Google continues its mission of organizing the world’s information, and then some. The search giant's AI efforts continue to pay dividends with its Google Assistant platform, now appearing on many more devices, including iOS. Now you'll be able to turn off your toaster from your Google Home, or from the middle of Iceland.
As previewed at CES 2017 and shown to Smarter Home Life at the Philips Hue Suite at the Aria in Las Vegas, Philips released pricing details, pre-order and in-store availability information today on the new Hue ceiling and table lamps, plus the new Hue White Ambiance candle bulb.
The highly-anticipated (and ridiculously leaked) Ecobee4 smart Wi-Fi thermostat launched this past week. The overall design and features of the new thermostat remain the same from the Ecobee3, and the Ecobee4 comes with a remote temperature and occupancy sensor just like its predecessor. But wait, there’s more: Ecobee4 doesn’t just “work with” Amazon’s Alexa, she’s built right into the device.
In the “good old days” of home automation, buttons were everywhere. You couldn’t escape them. This was especially true before the early touchscreen controllers hit the market from companies like AMX and Crestron. Today, smartphone apps and voice control have seemingly taken over control of everything in the modern smarter home, but is that really a better experience?
Samsung surprised no one this week with the launch of the overly-anticipated Galaxy S8 and S8+ smartphones at its Unpacked event, featuring the much-rumored Bixby digital assistant. Most citizens of planet Earth have been eagerly waiting for another virtual assistant to use, since the four existing platforms of Siri, Cortana, Alexa and the Google Assistant just didn’t give everyone enough choice.
Last fall, the Google Assistant debuted on the Google Home smart speaker and the Google Pixel smartphone. Initially, the only things that Google Assistant could help with were SmartThings, Nest, Philips Hue and IFTTT. Since the launch, Google has slowly added a few more, such as support for Belkin WeMo and Honeywell. But this week, an entire dozen (not a baker’s dozen) of new integrations were added to the Google Assistant.
Ever since late December 2016 with the dual announcements by LIFX and Sylvania about their HomeKit-enabled, no-hub-required smart bulbs, many HomeKit enthusiasts have been patiently (ok, probably impatiently) waiting to see which one would ship first. As it turns out, they were both “one-upped” by a company that most of us have never heard of.
It’s been one week since the “incredibly revealing” information drop by Wikileaks about the apparent abilities of the CIA to eavesdrop on individuals via devices ranging from smartphones to smart TVs and potentially digital assistant devices like the Amazon Echo and Google Home. The United States, most of planet Earth, and even the International Space Station, were immediately sent into a mass-panic with nearly everyone abandoning their electronic devices, pulling the plug on their Internet routers, chucking their smartphones right out the window, and wrapping their microwave ovens with that special blue masking tape.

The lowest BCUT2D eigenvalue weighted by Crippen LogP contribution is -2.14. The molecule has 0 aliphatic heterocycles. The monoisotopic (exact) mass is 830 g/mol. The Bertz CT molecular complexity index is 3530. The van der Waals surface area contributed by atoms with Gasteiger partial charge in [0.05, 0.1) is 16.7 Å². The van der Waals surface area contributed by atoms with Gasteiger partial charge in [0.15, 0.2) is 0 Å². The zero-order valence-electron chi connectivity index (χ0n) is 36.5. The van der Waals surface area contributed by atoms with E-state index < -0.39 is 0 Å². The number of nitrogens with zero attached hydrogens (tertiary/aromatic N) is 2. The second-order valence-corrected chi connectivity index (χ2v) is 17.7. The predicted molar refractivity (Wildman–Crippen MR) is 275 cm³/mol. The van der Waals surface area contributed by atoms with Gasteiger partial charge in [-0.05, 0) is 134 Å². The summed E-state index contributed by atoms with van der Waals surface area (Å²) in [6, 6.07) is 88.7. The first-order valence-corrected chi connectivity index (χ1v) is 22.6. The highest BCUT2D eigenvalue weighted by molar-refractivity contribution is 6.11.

Joe Dugandzic was a guest on today's edition of Tech News Today, speaking about, of course, smarter home technology. He also spoke a bit about how prices of these gadgets are slowly decreasing, and his opinion on the news that government agencies could be spying on people through their smart TVs and other connected devices.
As seen at CES 2017 and announced previously, D-Link's new HomeKit-enabled security camera has appeared in Apple's online store today. This marks the first time that a home surveillance camera has become available to consumers that is compatible with Apple's home automation platform.
Home automation, the "smart home", whatever one may call it, connected gadgets and appliances for the home are now big business. Even just trying to cover just that single section of CES can be a bit overwhelming. But in our fast-paced recap video that covers nearly everything that our previous videos didn't cover, we think we've got it all.
On the first day of my CES 2017 adventures, I ran into someone I recognized from appearances on TWiT.tv shows at the Elgato booth, Allison Sheridan. While we didn't have a chance to chat much that day, we later conversed via Twitter and email, and ultimately I was invited to be on one of her shows, Chit Chat Across The Pond, a weekly technology interview show. She produces both CCATP and Nosillacast, her original technology podcast. We had a wonderful conversation on the smarter home and some of the new stuff from CES.